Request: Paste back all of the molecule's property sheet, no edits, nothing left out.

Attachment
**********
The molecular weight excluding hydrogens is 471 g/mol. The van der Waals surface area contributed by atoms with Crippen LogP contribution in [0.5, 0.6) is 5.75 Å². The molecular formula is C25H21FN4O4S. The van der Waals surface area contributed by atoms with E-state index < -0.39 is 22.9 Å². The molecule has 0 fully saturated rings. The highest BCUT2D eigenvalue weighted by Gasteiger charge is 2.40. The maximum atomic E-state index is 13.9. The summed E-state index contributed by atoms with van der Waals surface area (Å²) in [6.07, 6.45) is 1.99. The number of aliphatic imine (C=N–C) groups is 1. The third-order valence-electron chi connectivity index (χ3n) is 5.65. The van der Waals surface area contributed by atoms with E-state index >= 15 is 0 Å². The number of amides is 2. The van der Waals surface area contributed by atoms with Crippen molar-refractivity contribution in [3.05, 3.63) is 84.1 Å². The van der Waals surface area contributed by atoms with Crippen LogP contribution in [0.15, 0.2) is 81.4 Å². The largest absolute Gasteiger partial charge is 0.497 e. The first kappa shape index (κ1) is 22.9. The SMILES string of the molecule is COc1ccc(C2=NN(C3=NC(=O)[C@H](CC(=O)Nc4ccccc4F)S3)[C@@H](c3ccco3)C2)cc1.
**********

The molecular weight excluding hydrogens is 471 g/mol. The van der Waals surface area contributed by atoms with Crippen LogP contribution in [0.5, 0.6) is 5.75 Å². The molecular formula is C25H21FN4O4S. The van der Waals surface area contributed by atoms with E-state index < -0.39 is 22.9 Å². The molecule has 0 fully saturated rings. The highest BCUT2D eigenvalue weighted by Gasteiger charge is 2.40. The maximum atomic E-state index is 13.9. The summed E-state index contributed by atoms with van der Waals surface area (Å²) in [6.07, 6.45) is 1.99. The number of aliphatic imine (C=N–C) groups is 1. The third-order valence-electron chi connectivity index (χ3n) is 5.65. The van der Waals surface area contributed by atoms with E-state index >= 15 is 0 Å². The number of amides is 2. The van der Waals surface area contributed by atoms with Crippen molar-refractivity contribution in [3.05, 3.63) is 84.1 Å². The van der Waals surface area contributed by atoms with Crippen LogP contribution in [0.15, 0.2) is 81.4 Å². The largest absolute Gasteiger partial charge is 0.497 e. The first kappa shape index (κ1) is 22.9. The SMILES string of the molecule is COc1ccc(C2=NN(C3=NC(=O)[C@H](CC(=O)Nc4ccccc4F)S3)[C@@H](c3ccco3)C2)cc1.